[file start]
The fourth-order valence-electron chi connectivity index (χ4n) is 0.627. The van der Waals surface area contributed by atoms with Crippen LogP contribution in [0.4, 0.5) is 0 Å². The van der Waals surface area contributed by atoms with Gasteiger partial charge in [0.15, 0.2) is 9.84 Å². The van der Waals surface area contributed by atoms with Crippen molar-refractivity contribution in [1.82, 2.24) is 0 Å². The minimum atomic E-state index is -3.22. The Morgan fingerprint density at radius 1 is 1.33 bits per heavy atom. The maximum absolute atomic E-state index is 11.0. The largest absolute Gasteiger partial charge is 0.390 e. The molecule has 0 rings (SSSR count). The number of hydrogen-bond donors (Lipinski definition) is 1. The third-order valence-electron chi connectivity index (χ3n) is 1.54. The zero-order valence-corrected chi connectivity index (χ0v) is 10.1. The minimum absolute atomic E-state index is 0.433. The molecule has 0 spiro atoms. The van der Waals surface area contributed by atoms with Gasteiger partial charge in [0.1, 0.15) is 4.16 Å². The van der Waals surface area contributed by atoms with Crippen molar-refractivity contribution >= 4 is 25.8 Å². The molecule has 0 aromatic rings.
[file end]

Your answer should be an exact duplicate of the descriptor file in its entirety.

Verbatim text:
The fourth-order valence-electron chi connectivity index (χ4n) is 0.627. The van der Waals surface area contributed by atoms with Crippen LogP contribution in [0.4, 0.5) is 0 Å². The van der Waals surface area contributed by atoms with Gasteiger partial charge in [0.15, 0.2) is 9.84 Å². The van der Waals surface area contributed by atoms with Crippen molar-refractivity contribution in [1.82, 2.24) is 0 Å². The minimum atomic E-state index is -3.22. The Morgan fingerprint density at radius 1 is 1.33 bits per heavy atom. The maximum absolute atomic E-state index is 11.0. The largest absolute Gasteiger partial charge is 0.390 e. The molecule has 0 rings (SSSR count). The number of hydrogen-bond donors (Lipinski definition) is 1. The third-order valence-electron chi connectivity index (χ3n) is 1.54. The zero-order valence-corrected chi connectivity index (χ0v) is 10.1. The minimum absolute atomic E-state index is 0.433. The molecule has 0 spiro atoms. The van der Waals surface area contributed by atoms with Gasteiger partial charge in [0.1, 0.15) is 4.16 Å². The van der Waals surface area contributed by atoms with Crippen molar-refractivity contribution >= 4 is 25.8 Å². The molecule has 0 aromatic rings.